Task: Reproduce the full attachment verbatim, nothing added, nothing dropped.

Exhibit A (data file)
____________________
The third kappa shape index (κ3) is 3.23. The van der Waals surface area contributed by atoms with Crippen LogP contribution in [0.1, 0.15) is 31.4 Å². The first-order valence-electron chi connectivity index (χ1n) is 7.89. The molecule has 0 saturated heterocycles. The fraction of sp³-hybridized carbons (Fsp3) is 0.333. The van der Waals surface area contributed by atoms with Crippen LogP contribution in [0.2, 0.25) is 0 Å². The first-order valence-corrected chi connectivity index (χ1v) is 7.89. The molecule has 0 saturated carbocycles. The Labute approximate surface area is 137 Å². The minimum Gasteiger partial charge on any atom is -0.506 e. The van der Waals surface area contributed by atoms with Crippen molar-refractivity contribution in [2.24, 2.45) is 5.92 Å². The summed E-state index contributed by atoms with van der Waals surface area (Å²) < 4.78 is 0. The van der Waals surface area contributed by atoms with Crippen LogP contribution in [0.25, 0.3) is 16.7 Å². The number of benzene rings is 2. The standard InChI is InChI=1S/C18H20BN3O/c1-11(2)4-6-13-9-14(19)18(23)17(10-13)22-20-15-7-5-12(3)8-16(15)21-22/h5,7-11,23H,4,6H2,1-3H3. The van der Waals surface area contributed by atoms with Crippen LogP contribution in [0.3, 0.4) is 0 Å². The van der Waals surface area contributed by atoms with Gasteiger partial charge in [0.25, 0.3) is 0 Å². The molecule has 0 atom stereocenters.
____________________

The third kappa shape index (κ3) is 3.23. The van der Waals surface area contributed by atoms with Crippen LogP contribution in [0.1, 0.15) is 31.4 Å². The first-order valence-electron chi connectivity index (χ1n) is 7.89. The molecule has 0 saturated heterocycles. The fraction of sp³-hybridized carbons (Fsp3) is 0.333. The van der Waals surface area contributed by atoms with Crippen LogP contribution in [0.2, 0.25) is 0 Å². The first-order valence-corrected chi connectivity index (χ1v) is 7.89. The molecule has 0 saturated carbocycles. The Labute approximate surface area is 137 Å². The minimum Gasteiger partial charge on any atom is -0.506 e. The van der Waals surface area contributed by atoms with Crippen molar-refractivity contribution in [2.24, 2.45) is 5.92 Å². The summed E-state index contributed by atoms with van der Waals surface area (Å²) < 4.78 is 0. The van der Waals surface area contributed by atoms with Crippen LogP contribution in [0.25, 0.3) is 16.7 Å². The number of benzene rings is 2. The standard InChI is InChI=1S/C18H20BN3O/c1-11(2)4-6-13-9-14(19)18(23)17(10-13)22-20-15-7-5-12(3)8-16(15)21-22/h5,7-11,23H,4,6H2,1-3H3. The van der Waals surface area contributed by atoms with Crippen LogP contribution in [0.3, 0.4) is 0 Å². The van der Waals surface area contributed by atoms with Gasteiger partial charge in [0.25, 0.3) is 0 Å². The molecule has 0 atom stereocenters.